I corisponded with Giles 30 Years, no language can express the pleasure I received from that Corrispondence 5 years ago My Letters were answerd by his Son or Daughter,  [13]  my corrispondence with them soon dropd for I know no more of Genteel Life then  [14]  I do of Astronomy,  [15]  After 5 years Silence I receivd the inclosd  [16]  in his own hand, I did never Expect a Line from him in his own had hand, though 10 years younger than My Self I am Sorry he is older as to health I dont want Gileses letter returnd

* MS: private collection. The letter’s context and its inclusion in a small collection of manuscripts all of which are associated with James Burrell Faux suggests it may have been sent to, or intended for, him. Dating from internal evidence. For the context of this letter, see Letters 339a, 360a, 412 and 423. BACK

[1] Robert Quince, the local squire. BACK

[2] Children of William Norford (1715–1793), physician and surgeon of Bury St Edmunds. BACK

[3] Labouring class poets: Robert Burns (1759–96), Ann Yearsley (1753–1806) and George’s brother Robert, who adopted the persona of Giles in The Farmer’s Boy. BACK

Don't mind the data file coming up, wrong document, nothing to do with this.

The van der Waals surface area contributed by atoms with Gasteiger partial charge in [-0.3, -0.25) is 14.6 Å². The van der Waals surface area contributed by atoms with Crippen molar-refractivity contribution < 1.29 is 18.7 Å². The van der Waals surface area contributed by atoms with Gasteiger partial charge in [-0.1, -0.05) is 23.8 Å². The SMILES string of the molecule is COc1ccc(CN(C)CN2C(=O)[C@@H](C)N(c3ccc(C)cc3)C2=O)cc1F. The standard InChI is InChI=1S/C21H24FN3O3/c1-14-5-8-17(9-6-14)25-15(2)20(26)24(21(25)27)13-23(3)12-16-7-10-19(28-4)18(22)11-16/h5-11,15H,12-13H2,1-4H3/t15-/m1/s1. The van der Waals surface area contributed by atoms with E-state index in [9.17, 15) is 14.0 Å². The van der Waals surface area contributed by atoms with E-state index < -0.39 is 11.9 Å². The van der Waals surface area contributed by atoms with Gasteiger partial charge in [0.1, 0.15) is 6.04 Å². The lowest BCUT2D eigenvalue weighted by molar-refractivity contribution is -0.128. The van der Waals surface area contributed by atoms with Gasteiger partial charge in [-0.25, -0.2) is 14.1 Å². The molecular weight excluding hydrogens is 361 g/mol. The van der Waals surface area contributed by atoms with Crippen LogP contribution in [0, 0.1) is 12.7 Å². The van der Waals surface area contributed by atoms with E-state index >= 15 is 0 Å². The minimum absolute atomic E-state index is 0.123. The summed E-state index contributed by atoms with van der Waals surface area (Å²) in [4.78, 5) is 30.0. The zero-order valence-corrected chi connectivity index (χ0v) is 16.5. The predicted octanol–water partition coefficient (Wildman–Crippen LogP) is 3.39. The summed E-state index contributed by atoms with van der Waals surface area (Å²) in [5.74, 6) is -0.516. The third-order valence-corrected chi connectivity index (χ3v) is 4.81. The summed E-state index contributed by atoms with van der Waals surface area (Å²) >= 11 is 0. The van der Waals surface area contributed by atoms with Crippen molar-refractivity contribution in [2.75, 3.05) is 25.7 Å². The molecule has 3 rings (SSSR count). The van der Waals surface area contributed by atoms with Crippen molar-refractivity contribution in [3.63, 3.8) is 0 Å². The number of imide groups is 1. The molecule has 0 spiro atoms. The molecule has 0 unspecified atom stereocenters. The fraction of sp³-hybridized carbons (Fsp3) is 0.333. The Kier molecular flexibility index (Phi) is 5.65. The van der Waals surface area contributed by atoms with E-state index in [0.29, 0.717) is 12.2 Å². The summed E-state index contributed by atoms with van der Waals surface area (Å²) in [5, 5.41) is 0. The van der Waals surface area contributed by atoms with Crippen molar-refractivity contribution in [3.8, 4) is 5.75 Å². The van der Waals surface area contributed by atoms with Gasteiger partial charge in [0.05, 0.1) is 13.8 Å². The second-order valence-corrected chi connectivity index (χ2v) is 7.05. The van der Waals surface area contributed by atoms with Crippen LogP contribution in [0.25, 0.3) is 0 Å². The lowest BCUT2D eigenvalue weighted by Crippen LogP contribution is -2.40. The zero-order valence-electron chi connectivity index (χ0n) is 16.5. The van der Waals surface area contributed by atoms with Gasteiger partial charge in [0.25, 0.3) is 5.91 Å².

[4] Nathaniel Bloomfield’s volume of poems, An Essay on War, was published in 1803, with a preface by Capel Lofft that revealed the author’s embarrassment about his trade of tailor (‘snip’) (pp. xxv-xxvii). Critics regretted Lofft’s exposure of the author’s embarrassment but declared that Nathaniel’s poems, while exhibiting the recent diffusion of knowledge among the labouring classes, were not good enough for him to give up his trade. See The Annual Review, 2 (1803), 585–88, which remarked, ‘The poem being bad, Mr. Capel Lofft is ignorant. Q.E.D, lamentably ignorant, and presumptuously obtrusive in his ignorance’ (p. 587). Cf. The Monthly Review, 42 (1803), 379–81. The British Critic, 22 (1803), 81–82, declared ‘Another Bloomfield, and a poet! Are all the Bloomfields poets?’ (p. 81). Byron was crueller about labourer poets, and Nathaniel in particular, in English Bards and Scotch Reviewers (London, 1809), lines 765–94.

When some brisk youth, the tenant of a stall,
Employs a pen less pointed than his awl,
Leaves his snug shop, forsakes his store of shoes,
St. Crispin quits, and cobbles for the muse,
Heavens! how the vulgar stare! how crowds applaud!
How ladies read, and literati laud!
If chance some wicked wag should pass his jest,
‘Tis sheer ill-nature—don’t the world know best?
Genius must guide when wits admire the rhyme,
And Capel Lofft declares ‘tis quite sublime.
Here, then, ye happy sons of needless trade!
Swains! quit the plough, resign the useless spade!
Lo! Burns and Bloomfield, nay, a greater far,
Gifford was born beneath an adverse star,
Forsook the labours of a servile state,
Stemm’d the rude storm, and triumph’d over fate;
Then why no more? if Phoebus smiled on you,
Bloomfield! why not on brother Nathan too?
Him too the mania, not the muse, has seized;
Not inspiration, but a mind diseased;